One of the objectives of the F-Gas Regulation should be to push the developments of new technological innovations and alternative technologies, says natural refrigerants body Eurammon
“In contrast to F-gases, natural refrigerants offer the advantage of having either no, or only a negligible, global warming potential,” says Eurammon chairwoman, Monika Witt.
“As a result, their contribution to the greenhouse effect is only marginal, even in the event of leaks or when disposing of the refrigerant.”
While on the expert group reviewing the F-Gas Regulation, Eurammon was one of those participants which drew attention to the high potential for reducing F-gases by using ammonia as a refrigerant, for example in stationary air-conditioning systems.
Eurammon also emphasised the good thermodynamic properties of ammonia and hydrocarbons for applications in the critical temperature range.
Ms Witt takes issue with the widespread opinion that installations operating with natural refrigerants are always going to be less efficient than those using synthetic refrigerants.
She says: “This statement must be revised to the effect that solutions with natural refrigerants have at least the same efficiency, thanks to skilful planning and systematic installation optimisation.
“Ammonia, for example, is deemed to be the refrigerant with the best thermodynamic properties, making it one of the most cost- and energy-efficient refrigerants of all.”
Ms Witt says she can envisage the introduction of incentives for using systems with natural refrigerants, either in the form of subsidies or tax allowances.
“Another proven possibility could be a penalty for refrigerants with high global warming potential,” she says. “In September, the Australian government introduced a bill in Parliament for a carbon dioxide tax, which includes taxation on F-gas imports.”
In parts of Europe, some countries have already implemented additional measures to speed up the transition to existing environmentally friendly technologies.
The Scandinavian countries, for example, levy an additional F-gas tax. One kilogram of R134a costs €17.50 in tax in Denmark, €35 in Sweden, and up to €39 in Norway.
“It is important to come to harmonised European standards in order to support the safe use of natural refrigerants,” says Ms Witt.
“Right now, there exist too many obstacles in some countries.
“Natural refrigerants are low in cost, available in unlimited quantities and already cover practically all refrigeration applications today.
“This must be the basis for optimising and advancing refrigeration technology.”
Ms Witt concludes: “The energy efficiency of installations and components can still be optimised even further by research and development.
“In the future, it should be possible for installations to produce the energy that they need to operate and the waste heat produced by installations could be used for hot water or heating.”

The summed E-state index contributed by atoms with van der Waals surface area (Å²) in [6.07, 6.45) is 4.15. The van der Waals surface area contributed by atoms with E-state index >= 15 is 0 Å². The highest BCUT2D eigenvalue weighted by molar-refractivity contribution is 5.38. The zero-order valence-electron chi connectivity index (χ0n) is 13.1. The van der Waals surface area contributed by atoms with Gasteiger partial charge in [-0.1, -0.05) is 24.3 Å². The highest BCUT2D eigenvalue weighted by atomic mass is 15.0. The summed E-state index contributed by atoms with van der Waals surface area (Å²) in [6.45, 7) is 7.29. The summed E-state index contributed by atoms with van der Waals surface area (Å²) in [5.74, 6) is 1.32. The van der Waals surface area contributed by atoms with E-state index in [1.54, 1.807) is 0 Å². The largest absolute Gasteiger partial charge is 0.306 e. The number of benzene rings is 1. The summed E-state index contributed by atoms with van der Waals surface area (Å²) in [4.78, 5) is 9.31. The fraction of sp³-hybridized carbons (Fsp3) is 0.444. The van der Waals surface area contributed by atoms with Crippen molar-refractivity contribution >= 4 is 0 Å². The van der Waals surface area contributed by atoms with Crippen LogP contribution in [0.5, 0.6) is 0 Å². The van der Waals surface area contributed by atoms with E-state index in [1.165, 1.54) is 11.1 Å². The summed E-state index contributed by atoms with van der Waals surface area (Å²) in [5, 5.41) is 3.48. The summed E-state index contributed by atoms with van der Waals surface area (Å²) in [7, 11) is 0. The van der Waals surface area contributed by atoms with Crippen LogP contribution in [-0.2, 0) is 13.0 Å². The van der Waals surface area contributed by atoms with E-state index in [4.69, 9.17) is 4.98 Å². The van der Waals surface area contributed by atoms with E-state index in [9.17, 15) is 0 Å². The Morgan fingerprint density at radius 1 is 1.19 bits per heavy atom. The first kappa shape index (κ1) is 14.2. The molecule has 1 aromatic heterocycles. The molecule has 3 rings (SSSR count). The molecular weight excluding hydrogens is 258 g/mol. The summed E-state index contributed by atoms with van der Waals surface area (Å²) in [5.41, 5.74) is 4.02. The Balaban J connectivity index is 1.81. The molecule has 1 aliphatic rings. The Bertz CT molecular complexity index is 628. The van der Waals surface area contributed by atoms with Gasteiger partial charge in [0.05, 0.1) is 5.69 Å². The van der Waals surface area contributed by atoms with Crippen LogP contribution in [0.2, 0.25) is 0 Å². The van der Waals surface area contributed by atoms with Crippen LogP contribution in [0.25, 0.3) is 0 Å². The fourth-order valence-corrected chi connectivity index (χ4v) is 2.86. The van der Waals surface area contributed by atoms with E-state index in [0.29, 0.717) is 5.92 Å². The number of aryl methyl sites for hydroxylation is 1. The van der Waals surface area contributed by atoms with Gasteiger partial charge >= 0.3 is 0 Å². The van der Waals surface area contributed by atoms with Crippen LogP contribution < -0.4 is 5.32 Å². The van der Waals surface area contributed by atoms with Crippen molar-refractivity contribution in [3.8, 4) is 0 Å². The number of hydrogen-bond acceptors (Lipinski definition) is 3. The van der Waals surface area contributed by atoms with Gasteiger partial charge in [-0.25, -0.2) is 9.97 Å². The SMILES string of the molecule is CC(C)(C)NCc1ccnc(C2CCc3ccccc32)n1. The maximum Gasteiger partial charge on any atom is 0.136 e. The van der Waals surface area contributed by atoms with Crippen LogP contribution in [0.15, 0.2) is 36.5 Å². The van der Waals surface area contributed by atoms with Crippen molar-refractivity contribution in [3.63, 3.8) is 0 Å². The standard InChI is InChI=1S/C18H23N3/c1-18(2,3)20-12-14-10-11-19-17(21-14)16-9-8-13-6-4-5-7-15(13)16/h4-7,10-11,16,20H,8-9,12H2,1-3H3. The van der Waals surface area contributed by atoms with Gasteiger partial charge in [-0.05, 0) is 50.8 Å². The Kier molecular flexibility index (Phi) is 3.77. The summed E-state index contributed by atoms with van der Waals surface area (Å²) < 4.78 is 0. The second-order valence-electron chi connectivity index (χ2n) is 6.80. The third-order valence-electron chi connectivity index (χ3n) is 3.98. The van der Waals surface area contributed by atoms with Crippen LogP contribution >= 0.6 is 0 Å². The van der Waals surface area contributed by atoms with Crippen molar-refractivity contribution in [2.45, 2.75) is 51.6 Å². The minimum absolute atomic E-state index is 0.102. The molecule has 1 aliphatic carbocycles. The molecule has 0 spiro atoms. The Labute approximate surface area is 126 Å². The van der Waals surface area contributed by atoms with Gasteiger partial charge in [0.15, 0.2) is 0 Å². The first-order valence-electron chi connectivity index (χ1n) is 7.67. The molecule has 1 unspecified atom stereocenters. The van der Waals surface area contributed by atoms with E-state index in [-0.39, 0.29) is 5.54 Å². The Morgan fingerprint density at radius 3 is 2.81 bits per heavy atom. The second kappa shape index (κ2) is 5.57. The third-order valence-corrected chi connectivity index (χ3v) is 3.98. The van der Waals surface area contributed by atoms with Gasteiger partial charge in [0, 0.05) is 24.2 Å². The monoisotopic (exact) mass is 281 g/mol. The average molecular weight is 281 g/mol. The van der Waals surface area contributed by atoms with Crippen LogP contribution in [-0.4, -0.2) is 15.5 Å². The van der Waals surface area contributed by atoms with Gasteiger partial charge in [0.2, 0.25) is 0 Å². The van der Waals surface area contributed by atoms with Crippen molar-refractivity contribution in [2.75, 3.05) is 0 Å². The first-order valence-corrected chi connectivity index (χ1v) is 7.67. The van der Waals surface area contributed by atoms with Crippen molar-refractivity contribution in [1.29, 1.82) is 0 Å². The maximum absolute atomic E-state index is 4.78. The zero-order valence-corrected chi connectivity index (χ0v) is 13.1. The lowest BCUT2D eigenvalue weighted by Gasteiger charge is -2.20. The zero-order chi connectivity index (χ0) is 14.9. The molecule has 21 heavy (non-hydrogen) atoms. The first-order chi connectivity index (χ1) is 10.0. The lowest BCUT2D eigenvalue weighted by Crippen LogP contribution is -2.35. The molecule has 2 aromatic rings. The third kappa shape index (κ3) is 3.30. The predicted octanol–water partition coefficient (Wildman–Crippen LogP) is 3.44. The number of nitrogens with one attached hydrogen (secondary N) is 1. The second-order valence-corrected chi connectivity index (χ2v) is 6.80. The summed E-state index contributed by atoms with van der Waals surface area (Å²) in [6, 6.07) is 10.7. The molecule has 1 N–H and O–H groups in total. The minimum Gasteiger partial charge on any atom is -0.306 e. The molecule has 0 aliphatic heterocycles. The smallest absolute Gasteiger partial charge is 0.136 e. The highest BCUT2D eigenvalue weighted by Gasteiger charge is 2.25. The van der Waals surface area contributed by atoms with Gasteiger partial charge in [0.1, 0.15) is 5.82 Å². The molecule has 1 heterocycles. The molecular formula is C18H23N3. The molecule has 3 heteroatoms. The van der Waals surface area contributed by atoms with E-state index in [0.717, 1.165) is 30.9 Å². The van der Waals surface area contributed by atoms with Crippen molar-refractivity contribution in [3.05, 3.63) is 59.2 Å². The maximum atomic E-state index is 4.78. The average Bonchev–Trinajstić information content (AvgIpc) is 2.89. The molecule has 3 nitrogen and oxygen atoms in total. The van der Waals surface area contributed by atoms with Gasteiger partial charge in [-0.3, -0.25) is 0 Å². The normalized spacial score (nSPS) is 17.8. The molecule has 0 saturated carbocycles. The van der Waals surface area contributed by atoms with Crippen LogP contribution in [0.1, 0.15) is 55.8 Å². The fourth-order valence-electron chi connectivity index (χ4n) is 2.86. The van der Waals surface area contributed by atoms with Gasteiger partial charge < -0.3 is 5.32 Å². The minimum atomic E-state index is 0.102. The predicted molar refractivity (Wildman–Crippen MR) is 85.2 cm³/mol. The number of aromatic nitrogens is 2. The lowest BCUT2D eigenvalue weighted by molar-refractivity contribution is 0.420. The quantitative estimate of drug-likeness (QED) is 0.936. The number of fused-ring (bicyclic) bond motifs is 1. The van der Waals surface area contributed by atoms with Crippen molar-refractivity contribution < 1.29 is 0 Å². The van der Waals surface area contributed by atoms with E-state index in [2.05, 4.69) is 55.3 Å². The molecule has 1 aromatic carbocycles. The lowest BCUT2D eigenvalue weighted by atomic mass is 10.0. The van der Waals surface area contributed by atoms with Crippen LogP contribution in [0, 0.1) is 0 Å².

The Environmental Investigation Agency
It is almost 10 years since the F-Gas Regulation was first conceived and alternative technologies have dramatically progressed, as well as our understanding of the impacts of climate change.
The Environmental Investigation Agency recognises that the current containment and recovery measures in the F-Gas Regulation need to be implemented and improved, but the ethos of containment and recovery is not ambitious enough to help the European Union transition towards a competitive, low-carbon economy. At best, it will only result in the stabilisation of HFC emissions at unacceptable levels. The only way the European Union can maintain its low carbon outlook is to phase out HFCs.
In addition to setting ambitious HFC phase-out targets, the Commission needs to give due consideration to additional measures that will promote the uptake of natural refrigerant alternatives to HFCs, including adequate funding for their development and promotion, examination of the barriers identified and consideration of additional policy measures, such as tax schemes.
While an HFC phase-out is not without challenges, it is also a huge opportunity and the only rational response to the certain and continued failure of containment and recovery measures, as well as the undue and ongoing financial burden that has been unfairly shifted from producers and onto member states.
This conforms to EU policy under the Lisbon Treaty, which requires the European Commission to “aim at a high level of protection … based on the precautionary principle and on the principles that preventative action should be taken, that environmental damage should as a priority be rectified at source and that the polluter should pay”.
Cost-effective alternatives are available and are already replacing HFC technologies. EIA urges policy-makers to seize this opportunity and further encourage and accelerate these responsible transitions, and calls on the Commission to put forward proposals for an HFC phase-out by 2020.
See more on the EIA’s position at: www.eia-international.org